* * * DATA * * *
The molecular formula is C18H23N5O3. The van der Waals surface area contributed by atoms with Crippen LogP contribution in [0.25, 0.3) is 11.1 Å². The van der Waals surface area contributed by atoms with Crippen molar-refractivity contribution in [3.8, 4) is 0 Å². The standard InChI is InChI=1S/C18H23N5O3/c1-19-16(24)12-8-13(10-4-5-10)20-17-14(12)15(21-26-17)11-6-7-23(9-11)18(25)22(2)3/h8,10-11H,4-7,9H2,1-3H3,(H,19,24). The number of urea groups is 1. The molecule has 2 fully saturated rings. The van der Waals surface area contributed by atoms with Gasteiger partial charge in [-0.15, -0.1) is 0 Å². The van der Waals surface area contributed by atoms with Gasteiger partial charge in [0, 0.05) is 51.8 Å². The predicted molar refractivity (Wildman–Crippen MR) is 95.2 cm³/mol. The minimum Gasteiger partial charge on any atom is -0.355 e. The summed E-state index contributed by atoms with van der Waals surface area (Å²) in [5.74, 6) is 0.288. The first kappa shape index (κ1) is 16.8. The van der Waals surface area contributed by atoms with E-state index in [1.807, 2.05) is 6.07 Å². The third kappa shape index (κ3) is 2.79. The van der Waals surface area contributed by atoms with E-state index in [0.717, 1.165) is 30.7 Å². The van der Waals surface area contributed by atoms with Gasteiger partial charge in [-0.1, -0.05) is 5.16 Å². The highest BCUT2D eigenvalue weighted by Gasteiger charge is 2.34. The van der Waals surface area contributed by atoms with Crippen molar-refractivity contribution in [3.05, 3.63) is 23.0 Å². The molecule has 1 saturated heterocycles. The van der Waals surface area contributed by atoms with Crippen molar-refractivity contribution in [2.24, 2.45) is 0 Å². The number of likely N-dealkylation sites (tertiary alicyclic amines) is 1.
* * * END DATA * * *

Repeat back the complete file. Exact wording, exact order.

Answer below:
The molecular formula is C18H23N5O3. The van der Waals surface area contributed by atoms with Crippen LogP contribution in [0.25, 0.3) is 11.1 Å². The van der Waals surface area contributed by atoms with Crippen molar-refractivity contribution in [3.8, 4) is 0 Å². The standard InChI is InChI=1S/C18H23N5O3/c1-19-16(24)12-8-13(10-4-5-10)20-17-14(12)15(21-26-17)11-6-7-23(9-11)18(25)22(2)3/h8,10-11H,4-7,9H2,1-3H3,(H,19,24). The number of urea groups is 1. The molecule has 2 fully saturated rings. The van der Waals surface area contributed by atoms with Gasteiger partial charge in [-0.15, -0.1) is 0 Å². The van der Waals surface area contributed by atoms with Gasteiger partial charge in [0, 0.05) is 51.8 Å². The predicted molar refractivity (Wildman–Crippen MR) is 95.2 cm³/mol. The minimum Gasteiger partial charge on any atom is -0.355 e. The summed E-state index contributed by atoms with van der Waals surface area (Å²) in [5.74, 6) is 0.288. The first kappa shape index (κ1) is 16.8. The van der Waals surface area contributed by atoms with E-state index in [1.807, 2.05) is 6.07 Å². The third kappa shape index (κ3) is 2.79. The van der Waals surface area contributed by atoms with E-state index in [0.717, 1.165) is 30.7 Å². The van der Waals surface area contributed by atoms with Gasteiger partial charge in [-0.1, -0.05) is 5.16 Å². The highest BCUT2D eigenvalue weighted by Gasteiger charge is 2.34. The van der Waals surface area contributed by atoms with Crippen molar-refractivity contribution in [3.05, 3.63) is 23.0 Å². The molecule has 1 saturated heterocycles. The van der Waals surface area contributed by atoms with Crippen molar-refractivity contribution in [2.24, 2.45) is 0 Å². The number of likely N-dealkylation sites (tertiary alicyclic amines) is 1.